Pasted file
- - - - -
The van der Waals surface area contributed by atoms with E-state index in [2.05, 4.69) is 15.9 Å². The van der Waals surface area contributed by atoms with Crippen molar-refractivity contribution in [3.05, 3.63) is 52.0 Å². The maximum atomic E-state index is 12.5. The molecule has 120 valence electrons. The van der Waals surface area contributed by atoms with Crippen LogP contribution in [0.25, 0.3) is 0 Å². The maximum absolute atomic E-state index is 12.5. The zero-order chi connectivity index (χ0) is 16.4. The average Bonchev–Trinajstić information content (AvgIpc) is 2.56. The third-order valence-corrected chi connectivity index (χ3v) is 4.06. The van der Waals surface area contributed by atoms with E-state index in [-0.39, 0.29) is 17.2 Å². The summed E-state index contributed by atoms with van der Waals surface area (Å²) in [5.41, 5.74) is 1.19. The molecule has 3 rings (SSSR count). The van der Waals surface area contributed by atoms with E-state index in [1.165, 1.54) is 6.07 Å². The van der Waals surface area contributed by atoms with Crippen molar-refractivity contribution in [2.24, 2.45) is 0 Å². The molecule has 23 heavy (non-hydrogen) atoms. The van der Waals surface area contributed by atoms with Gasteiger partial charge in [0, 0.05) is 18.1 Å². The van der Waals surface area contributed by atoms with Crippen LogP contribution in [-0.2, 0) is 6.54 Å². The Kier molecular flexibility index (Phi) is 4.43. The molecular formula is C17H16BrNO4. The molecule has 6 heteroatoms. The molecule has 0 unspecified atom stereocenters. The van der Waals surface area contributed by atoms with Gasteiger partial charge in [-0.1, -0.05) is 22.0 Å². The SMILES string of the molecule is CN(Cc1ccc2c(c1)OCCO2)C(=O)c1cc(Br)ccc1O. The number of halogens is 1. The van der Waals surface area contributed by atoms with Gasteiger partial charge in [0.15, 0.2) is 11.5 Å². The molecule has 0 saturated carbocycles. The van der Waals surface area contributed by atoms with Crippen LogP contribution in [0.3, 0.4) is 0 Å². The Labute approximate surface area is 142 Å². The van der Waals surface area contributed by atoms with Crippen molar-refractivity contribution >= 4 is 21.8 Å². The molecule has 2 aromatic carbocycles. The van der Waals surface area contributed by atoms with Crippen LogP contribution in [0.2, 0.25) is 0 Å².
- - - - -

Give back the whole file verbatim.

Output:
The van der Waals surface area contributed by atoms with E-state index in [2.05, 4.69) is 15.9 Å². The van der Waals surface area contributed by atoms with Crippen molar-refractivity contribution in [3.05, 3.63) is 52.0 Å². The maximum atomic E-state index is 12.5. The molecule has 120 valence electrons. The van der Waals surface area contributed by atoms with Crippen LogP contribution in [0.25, 0.3) is 0 Å². The maximum absolute atomic E-state index is 12.5. The zero-order chi connectivity index (χ0) is 16.4. The average Bonchev–Trinajstić information content (AvgIpc) is 2.56. The third-order valence-corrected chi connectivity index (χ3v) is 4.06. The van der Waals surface area contributed by atoms with E-state index in [-0.39, 0.29) is 17.2 Å². The summed E-state index contributed by atoms with van der Waals surface area (Å²) in [5.41, 5.74) is 1.19. The molecule has 3 rings (SSSR count). The van der Waals surface area contributed by atoms with E-state index in [1.165, 1.54) is 6.07 Å². The van der Waals surface area contributed by atoms with Crippen molar-refractivity contribution in [2.24, 2.45) is 0 Å². The molecule has 23 heavy (non-hydrogen) atoms. The van der Waals surface area contributed by atoms with Gasteiger partial charge in [0, 0.05) is 18.1 Å². The van der Waals surface area contributed by atoms with Crippen LogP contribution in [-0.2, 0) is 6.54 Å². The Kier molecular flexibility index (Phi) is 4.43. The molecular formula is C17H16BrNO4. The molecule has 6 heteroatoms. The molecule has 0 unspecified atom stereocenters. The van der Waals surface area contributed by atoms with Gasteiger partial charge in [-0.1, -0.05) is 22.0 Å². The SMILES string of the molecule is CN(Cc1ccc2c(c1)OCCO2)C(=O)c1cc(Br)ccc1O. The number of halogens is 1. The van der Waals surface area contributed by atoms with Gasteiger partial charge in [0.15, 0.2) is 11.5 Å². The molecule has 0 saturated carbocycles. The van der Waals surface area contributed by atoms with Crippen LogP contribution in [0.3, 0.4) is 0 Å². The Labute approximate surface area is 142 Å². The van der Waals surface area contributed by atoms with Crippen molar-refractivity contribution >= 4 is 21.8 Å². The molecule has 2 aromatic carbocycles. The van der Waals surface area contributed by atoms with Crippen LogP contribution in [0.2, 0.25) is 0 Å².